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Brightened up photos?

I have a load of photos from my holidays and a lot of them need to be brightened up to make them look better. How can I brighten them all up at once? Is it possible in photoshop? Please tell me what I need and how to do it. Thanks.
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torvalds
Asked:
torvalds
1 Solution
 
glenn_1984Commented:
I don't know Photoshop...but if photoshop or whatever graphics package you are using has a command to brightened photos (I never saw one that did not).

Thumbs Plus does have this option and the software is not expensive.
There may still be a 30 day trial.
http://www.cerious.com/

Select the files you want to brighten
Click on Image, then Batch Process and follow the prompts
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billmercerCommented:
There are several Photoshop adjustments you can use to do this. Look under the Image|Adjust menu. The Levels, Curves, and Brightness/Contrast adjustments are all possibilities.

To do this for a large number of images at once, you can record a Photoshop macro called an "Action" which applies the desired
adjustment, and then use the Automate Batch option from the File menu to run that action on all the files in a folder.
You'll want to make backup copies of all your images before you start experimenting.
More information...
http://graphicssoft.about.com/od/digitalphotography/l/blps_batch.htm 
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Ben McNellyCommented:
To add to what Bill said...

Things to take into acount are that depending on your photos, the process and extent of brightness may vary from picture to picture. If you have say 45 pics that are all just a little dark, then you could record an "action" in photoshop while you change say, the levels, and then save and close to a new folder.

Remember, Automating photoshop functions can be very powerfull and timesaving, but carefull attention need to be used when selecting the technique used to acomplish said goal. Adjusting lighting is usualy simple, but pictures tend to vary ever so slightly so hand doing them may be a good option. Also I am sure you want to maintain quality, so be carefull to resave in good quality.

- To get started Open one of the pictures.

- If your "Actions" pallet isnt in view, go to the top menu and select Window/Actions (Alt-F9 in windows)

- Press the RECORD button (red circular button) on the bottom of the pallet.

- Name it somthing.. hit "record action" (everything "action" you do will be recorded from here on out)
This is reflected if you watch your actions pallet...

- Select your image file. Hit Ctrl-L (or image/adjustments/levels )

- When you have the look you want accept the changes, then save the image. Usualy its best to start a new folder and save the new image there.

- now close and dont save changes...

- Hit the stop button on your action recorder....

Now you can repeat this on a whole folder of images (Pluss some advanced naming options) by going to file/atoumate/batch
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aplimediaCommented:
It is possible to brighten all at once with a batch command or Avtion, in Photoshop. However, the task actually is a more delicate that this would allow. To brighten you almost certainly would need to increase 'brightness and Contast' and maybe some channels. As to how much depends on the image and that will vary from one to the next, so the batch idea is not a good one.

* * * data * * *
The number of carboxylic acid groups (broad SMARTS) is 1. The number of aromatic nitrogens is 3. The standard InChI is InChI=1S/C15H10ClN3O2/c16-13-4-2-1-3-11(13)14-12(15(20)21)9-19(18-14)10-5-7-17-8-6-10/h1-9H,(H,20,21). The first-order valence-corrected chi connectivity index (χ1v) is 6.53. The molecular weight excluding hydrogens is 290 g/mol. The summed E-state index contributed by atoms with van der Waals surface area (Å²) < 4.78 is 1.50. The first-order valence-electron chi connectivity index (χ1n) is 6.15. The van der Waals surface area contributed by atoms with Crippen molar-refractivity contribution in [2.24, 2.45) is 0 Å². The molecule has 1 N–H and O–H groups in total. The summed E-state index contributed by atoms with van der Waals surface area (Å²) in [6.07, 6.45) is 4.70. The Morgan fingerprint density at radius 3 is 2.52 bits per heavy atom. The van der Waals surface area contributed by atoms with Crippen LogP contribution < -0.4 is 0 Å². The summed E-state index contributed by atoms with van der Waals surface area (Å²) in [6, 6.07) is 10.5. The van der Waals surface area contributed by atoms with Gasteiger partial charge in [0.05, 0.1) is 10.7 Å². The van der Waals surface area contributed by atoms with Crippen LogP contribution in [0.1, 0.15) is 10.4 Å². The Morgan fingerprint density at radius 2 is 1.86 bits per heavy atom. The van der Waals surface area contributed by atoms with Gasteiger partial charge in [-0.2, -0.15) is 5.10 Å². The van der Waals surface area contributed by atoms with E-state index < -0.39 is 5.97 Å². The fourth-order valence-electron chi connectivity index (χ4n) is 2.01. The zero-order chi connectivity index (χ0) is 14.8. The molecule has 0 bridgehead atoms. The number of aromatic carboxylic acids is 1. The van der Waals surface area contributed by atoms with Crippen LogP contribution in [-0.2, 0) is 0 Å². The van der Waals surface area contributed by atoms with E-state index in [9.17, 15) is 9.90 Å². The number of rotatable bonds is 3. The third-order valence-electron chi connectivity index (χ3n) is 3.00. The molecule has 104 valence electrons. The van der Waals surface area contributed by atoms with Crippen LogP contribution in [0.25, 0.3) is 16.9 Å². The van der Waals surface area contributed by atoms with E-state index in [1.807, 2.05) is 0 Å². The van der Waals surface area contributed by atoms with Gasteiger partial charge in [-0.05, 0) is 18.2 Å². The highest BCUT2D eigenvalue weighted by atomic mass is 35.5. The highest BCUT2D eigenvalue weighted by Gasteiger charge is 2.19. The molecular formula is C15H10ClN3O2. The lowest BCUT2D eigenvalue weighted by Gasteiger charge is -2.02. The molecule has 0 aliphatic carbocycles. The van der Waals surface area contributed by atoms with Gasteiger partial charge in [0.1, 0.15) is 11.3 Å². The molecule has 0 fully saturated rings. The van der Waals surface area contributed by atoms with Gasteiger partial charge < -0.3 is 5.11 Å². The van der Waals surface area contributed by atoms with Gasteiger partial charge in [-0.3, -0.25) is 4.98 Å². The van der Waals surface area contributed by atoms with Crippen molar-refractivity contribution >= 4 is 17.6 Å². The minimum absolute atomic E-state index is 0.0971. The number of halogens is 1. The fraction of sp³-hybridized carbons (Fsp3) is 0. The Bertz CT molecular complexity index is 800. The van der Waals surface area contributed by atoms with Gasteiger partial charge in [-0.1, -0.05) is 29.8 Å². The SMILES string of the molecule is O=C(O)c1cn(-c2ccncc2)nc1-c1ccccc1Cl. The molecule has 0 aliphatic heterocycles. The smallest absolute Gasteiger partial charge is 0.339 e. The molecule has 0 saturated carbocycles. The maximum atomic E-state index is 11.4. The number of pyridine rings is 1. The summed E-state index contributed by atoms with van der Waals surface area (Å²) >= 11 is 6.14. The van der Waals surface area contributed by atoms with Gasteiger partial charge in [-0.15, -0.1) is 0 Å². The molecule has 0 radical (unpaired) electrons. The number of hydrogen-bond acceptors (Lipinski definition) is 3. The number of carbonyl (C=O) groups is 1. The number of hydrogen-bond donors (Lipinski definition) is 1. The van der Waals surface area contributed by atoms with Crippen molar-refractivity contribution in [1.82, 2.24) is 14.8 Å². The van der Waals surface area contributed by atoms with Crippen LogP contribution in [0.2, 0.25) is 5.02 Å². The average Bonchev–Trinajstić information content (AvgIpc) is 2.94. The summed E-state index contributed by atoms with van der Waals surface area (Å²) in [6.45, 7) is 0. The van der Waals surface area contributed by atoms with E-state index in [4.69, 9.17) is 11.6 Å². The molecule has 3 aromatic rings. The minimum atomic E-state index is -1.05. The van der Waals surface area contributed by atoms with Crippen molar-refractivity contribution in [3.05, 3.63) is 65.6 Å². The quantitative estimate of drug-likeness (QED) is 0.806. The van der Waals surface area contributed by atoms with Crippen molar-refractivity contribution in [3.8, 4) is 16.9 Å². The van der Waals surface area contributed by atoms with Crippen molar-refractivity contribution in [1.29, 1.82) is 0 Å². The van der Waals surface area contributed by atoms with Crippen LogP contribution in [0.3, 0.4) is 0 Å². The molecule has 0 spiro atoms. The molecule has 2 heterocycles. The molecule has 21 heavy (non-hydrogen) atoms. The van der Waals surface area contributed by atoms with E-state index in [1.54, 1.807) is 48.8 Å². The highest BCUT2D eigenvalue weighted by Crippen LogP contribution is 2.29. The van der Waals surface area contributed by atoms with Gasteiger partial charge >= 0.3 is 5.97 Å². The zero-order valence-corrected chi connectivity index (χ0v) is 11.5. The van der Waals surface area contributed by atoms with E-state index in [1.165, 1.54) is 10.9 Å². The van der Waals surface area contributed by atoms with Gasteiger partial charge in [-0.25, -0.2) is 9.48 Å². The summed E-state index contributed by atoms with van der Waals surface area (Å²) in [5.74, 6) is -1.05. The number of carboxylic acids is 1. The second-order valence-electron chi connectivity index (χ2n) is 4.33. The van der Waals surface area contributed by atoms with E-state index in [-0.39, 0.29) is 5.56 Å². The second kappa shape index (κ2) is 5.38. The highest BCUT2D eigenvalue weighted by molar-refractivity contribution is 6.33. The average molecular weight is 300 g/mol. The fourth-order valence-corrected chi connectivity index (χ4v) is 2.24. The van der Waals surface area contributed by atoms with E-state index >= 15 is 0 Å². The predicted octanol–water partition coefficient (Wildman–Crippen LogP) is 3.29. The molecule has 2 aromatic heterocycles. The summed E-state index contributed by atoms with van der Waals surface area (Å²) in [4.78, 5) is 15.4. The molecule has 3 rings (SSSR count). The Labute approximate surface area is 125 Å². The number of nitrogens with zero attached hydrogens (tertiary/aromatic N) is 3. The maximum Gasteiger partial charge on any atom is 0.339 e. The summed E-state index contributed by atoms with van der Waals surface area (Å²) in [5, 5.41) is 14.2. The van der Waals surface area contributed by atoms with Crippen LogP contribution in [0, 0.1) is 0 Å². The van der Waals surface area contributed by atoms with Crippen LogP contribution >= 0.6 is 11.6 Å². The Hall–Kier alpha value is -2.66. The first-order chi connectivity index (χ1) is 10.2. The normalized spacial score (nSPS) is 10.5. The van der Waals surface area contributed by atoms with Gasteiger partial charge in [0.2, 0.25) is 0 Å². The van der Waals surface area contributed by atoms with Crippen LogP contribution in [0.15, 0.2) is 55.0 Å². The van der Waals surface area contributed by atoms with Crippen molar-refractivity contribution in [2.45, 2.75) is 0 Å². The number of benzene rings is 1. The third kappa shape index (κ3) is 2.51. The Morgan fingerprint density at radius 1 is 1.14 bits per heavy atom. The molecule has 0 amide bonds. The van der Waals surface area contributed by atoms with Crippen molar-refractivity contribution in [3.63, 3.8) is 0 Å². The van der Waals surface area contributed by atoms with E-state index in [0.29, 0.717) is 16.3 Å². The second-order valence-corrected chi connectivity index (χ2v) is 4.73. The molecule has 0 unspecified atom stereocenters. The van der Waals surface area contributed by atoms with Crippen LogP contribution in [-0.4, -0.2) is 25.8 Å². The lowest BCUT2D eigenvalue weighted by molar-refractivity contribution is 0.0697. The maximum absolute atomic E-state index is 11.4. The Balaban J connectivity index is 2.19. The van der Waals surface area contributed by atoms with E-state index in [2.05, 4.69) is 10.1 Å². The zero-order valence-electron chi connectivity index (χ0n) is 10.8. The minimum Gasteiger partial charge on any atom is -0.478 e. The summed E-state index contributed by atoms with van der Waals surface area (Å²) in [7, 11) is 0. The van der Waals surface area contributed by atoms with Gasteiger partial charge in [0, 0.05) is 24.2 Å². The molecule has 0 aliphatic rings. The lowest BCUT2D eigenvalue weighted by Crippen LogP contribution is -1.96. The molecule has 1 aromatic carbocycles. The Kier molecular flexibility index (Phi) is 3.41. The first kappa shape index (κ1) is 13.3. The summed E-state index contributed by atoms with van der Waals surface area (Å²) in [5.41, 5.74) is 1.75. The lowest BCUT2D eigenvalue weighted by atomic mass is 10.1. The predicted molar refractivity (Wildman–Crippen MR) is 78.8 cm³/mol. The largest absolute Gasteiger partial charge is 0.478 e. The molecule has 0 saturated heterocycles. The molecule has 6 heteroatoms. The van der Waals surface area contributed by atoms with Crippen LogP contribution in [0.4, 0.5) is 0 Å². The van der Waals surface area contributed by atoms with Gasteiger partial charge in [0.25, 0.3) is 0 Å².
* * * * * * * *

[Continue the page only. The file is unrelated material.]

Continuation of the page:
Aplimedia
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billmercerCommented:
>As to how much depends on the image and that will vary from one to the next, so the batch idea is not a good one.

Not necessarily. Sometimes, batch processing is the best way to go.

Certainly if all you care about is obtaining the best possible image quality, you'd want to fine-tune the adjustments to each image.
But often this isn't necessary, and sometimes it's not possible. When working with hundreds or thousands of images, manually adjusting each one may simply be out of the question, due to time or budget constraints.

Using batch processing can give quite reasonable results, especially if the photos generally have the same problem (all are too dark, for example.)

Since you have a copy of the original unadjusted pictures, you can run a batch process to apply an adjustment that is "good enough" for the majority of images, and then look at the results, and go back and rework any images that didn't turn out well.

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DaydreamsCommented:
Hi torvalds,

You can also do a batch conversion (if you decide to go the batch route) with the freeware Irfanview:

http://irfanview.com/

Click on File>Batch conversion and check "used advanced options". Click on "Set Advanced Options" there and set your brightness and/or contrast levels. You will see on the left how to add your files. Set an output directory, then click "start".
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Jose ParrotGraphics ExpertCommented:
I agree with Daydreams. IrfanView rocks!
Jose
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torvaldsAuthor Commented:
Hi all. Ive been late replying to this as I was out of the country for a short while. I used the method glenn_1984 discribed and it done the job great but I didnt have time to get back here and let him know. So thanks for all the replies but the point go to him, his was the only method I tried.
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